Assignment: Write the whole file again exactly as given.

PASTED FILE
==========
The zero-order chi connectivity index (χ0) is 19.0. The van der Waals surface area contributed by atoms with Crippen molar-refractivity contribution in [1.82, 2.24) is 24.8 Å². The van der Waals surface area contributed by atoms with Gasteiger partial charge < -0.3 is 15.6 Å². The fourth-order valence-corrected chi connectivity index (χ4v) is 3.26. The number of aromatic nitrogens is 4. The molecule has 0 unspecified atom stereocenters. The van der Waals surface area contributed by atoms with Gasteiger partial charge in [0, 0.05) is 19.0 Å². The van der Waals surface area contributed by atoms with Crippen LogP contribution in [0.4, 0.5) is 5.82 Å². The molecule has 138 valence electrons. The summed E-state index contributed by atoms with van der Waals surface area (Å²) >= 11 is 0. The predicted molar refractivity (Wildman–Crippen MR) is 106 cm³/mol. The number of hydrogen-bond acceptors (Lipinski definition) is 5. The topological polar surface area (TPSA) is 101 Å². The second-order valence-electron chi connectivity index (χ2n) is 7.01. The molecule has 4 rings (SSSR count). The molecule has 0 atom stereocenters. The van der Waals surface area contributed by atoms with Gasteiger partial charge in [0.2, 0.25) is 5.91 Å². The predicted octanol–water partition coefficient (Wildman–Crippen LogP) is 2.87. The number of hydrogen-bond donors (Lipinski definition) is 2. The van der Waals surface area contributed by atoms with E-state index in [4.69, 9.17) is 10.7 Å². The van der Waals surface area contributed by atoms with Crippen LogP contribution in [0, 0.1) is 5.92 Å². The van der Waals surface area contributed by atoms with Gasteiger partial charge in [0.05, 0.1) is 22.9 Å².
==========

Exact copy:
The zero-order chi connectivity index (χ0) is 19.0. The van der Waals surface area contributed by atoms with Crippen molar-refractivity contribution in [1.82, 2.24) is 24.8 Å². The van der Waals surface area contributed by atoms with Gasteiger partial charge < -0.3 is 15.6 Å². The fourth-order valence-corrected chi connectivity index (χ4v) is 3.26. The number of aromatic nitrogens is 4. The molecule has 0 unspecified atom stereocenters. The van der Waals surface area contributed by atoms with Gasteiger partial charge in [0, 0.05) is 19.0 Å². The van der Waals surface area contributed by atoms with Crippen LogP contribution in [0.4, 0.5) is 5.82 Å². The molecule has 138 valence electrons. The summed E-state index contributed by atoms with van der Waals surface area (Å²) >= 11 is 0. The predicted molar refractivity (Wildman–Crippen MR) is 106 cm³/mol. The number of hydrogen-bond acceptors (Lipinski definition) is 5. The topological polar surface area (TPSA) is 101 Å². The second-order valence-electron chi connectivity index (χ2n) is 7.01. The molecule has 4 rings (SSSR count). The molecule has 0 atom stereocenters. The van der Waals surface area contributed by atoms with Gasteiger partial charge in [0.2, 0.25) is 5.91 Å². The predicted octanol–water partition coefficient (Wildman–Crippen LogP) is 2.87. The number of hydrogen-bond donors (Lipinski definition) is 2. The van der Waals surface area contributed by atoms with E-state index in [4.69, 9.17) is 10.7 Å². The van der Waals surface area contributed by atoms with Crippen LogP contribution in [0, 0.1) is 5.92 Å². The van der Waals surface area contributed by atoms with Gasteiger partial charge in [0.05, 0.1) is 22.9 Å².